Prime office rent flat as oversupply hurts recovery boon


The prime asking rent for Grade A offices remained unchanged at Sh192 per square foot. PHOTO | SHUTTERSTOCK

Prime office developers kept their asking rents flat, even as occupancy rates increased, making investors in commercial space miss out on the double-digit returns being witnessed by their peers in other segments of real estate.

This is after players in the office space category battled to attract new tenants and reduce the volume of idle space in an oversupplied market.

A new report on Kenya’s property sector by Knight Frank shows that the prime asking rent for Grade A offices remained unchanged at $1.20 (Sh192) per square foot, attributed by the firm to tough economic conditions.

This upper price level is expected to prevail this year, even as developers cut back on new projects due to the oversupply and rising cost of capital, especially for those utilising dollar loans whose cost has been affected by a weakening shilling.

“Historically, office take-up was slow due to economic challenges exacerbated by oversupply. However, this situation is gradually changing, with prime office monthly rent in Nairobi remaining stable at $1.20 per square foot and office occupancy rates increasing from 71.5 percent in the first half of 2023 to 76.5 percent in the second half of 2023,” said Knight Frank.

“This was largely attributed to the absorption of space in recently completed A-grade developments even as B-grade office developments continued to face challenges.”

Kenya saw a steady increase in the supply of Grade A office space from 2010 as the country established itself as a regional hub for international investors, governments, diplomatic missions, and multinational corporations.

This led to the rapid expansion of the commercial hubs of Upper Hill and Westlands, which attracted businesses away from the Nairobi central business district (CBD) where accessibility and supply of Grade A offices were limited.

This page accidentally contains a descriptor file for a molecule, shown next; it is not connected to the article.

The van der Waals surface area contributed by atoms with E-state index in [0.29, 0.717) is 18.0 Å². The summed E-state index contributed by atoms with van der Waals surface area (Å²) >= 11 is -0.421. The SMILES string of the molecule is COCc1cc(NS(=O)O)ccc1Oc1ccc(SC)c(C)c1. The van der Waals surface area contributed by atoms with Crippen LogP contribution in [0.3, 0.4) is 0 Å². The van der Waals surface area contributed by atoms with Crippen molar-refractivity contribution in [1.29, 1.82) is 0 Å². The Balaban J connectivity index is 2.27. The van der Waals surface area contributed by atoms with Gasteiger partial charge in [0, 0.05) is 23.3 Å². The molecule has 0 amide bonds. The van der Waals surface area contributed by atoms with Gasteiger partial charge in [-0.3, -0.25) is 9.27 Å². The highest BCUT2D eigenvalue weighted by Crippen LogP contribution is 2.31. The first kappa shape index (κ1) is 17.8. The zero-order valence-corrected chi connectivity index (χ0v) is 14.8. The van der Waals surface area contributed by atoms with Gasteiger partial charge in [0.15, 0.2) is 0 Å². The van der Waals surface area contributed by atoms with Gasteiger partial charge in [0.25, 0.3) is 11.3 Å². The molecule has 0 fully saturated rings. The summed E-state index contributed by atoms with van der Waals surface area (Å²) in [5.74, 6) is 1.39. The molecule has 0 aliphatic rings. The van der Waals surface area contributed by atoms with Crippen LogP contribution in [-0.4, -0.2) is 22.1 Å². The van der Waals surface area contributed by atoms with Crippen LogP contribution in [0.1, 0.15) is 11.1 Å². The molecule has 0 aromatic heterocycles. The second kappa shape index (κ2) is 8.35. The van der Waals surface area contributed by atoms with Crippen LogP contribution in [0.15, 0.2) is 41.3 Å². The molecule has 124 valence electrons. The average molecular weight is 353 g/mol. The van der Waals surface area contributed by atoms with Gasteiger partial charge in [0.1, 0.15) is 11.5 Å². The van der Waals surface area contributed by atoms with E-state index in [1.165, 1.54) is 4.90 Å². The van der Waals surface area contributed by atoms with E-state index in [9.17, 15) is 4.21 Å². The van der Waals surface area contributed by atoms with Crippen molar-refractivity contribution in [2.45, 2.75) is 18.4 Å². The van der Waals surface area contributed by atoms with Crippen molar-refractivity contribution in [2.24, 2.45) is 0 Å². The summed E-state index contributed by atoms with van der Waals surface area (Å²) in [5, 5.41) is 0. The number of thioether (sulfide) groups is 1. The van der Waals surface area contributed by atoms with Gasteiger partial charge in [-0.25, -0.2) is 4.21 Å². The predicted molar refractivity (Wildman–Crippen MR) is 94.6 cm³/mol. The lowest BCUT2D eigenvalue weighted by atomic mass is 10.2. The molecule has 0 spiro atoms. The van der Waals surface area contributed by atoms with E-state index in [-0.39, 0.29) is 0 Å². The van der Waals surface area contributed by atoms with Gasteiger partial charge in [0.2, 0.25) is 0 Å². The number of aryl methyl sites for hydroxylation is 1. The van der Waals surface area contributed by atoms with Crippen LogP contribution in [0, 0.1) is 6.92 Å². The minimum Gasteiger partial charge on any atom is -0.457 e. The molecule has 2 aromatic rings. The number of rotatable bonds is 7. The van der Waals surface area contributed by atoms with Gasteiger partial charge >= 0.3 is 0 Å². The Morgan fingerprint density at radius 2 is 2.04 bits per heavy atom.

The Covid-19 pandemic, however, upended the commercial property market as many firms adopted remote working arrangements, with the subsequent economic difficulties further eating into demand for space.

Many firms in Nairobi also shifted to smaller fitted-out office spaces as flexible working patterns became the new normal. This saw landlords grant concessions on lease renewals, including cutting rents in a bid to attract and retain tenants.

The stagnation in office rents has denied developers in the commercial office segment the lucrative returns being enjoyed in the other segments of real estate investments, including land and residential houses.

Property price analysis done by realtor HassConsult shows that house prices across all segments rose by 4.1 percent in the three months to December 2023, a level last seen in the first quarter of 2016 when prices went up by 4.2 percent.

The data also shows that land prices in six satellite towns around Nairobi rose by double digits last year, giving holders an annual return that matched those on high-yielding government bonds that were the preferred option for investors in a difficult investment market.

New land price data compiled by HassConsult shows that the price of an acre in Ngong appreciated by 21.4 percent in 2023 to Sh35 million, while in Thika, an acre rose by 17.8 percent to Sh27.2 million. In Syokimau, the price of an acre of land appreciated 15.8 percent to Sh32.7 million in 2023.

Three other towns, Mlolongo, Kitengela, and Athi River, recorded price increases of between 10.5 percent and 10.9 percent last year.

In comparison, government bonds issued in 2023 paid investors between 12.9 percent and 18 percent in interest, while the one-year Treasury bill yield ranged between 10.4 percent and 15.9 percent.

The weakening of the shilling against the dollar has also become a problem for developers who are exposed to foreign currency debt.

Those who collect their rent in shillings suffer exchange losses when converting their dues to dollars to service the loans. To avoid these exchange losses, they have resorted to collecting rent in dollars.

“In response to this exchange rate challenge, landlords have increasingly favoured collecting rent in dollars, a trend expected to continue in the long term,” said Knight Frank.

This, however, exposes tenants to higher costs associated with sourcing for the greenback to make their rent payments, further hurting the prospects of a significant uptick in demand for office space.

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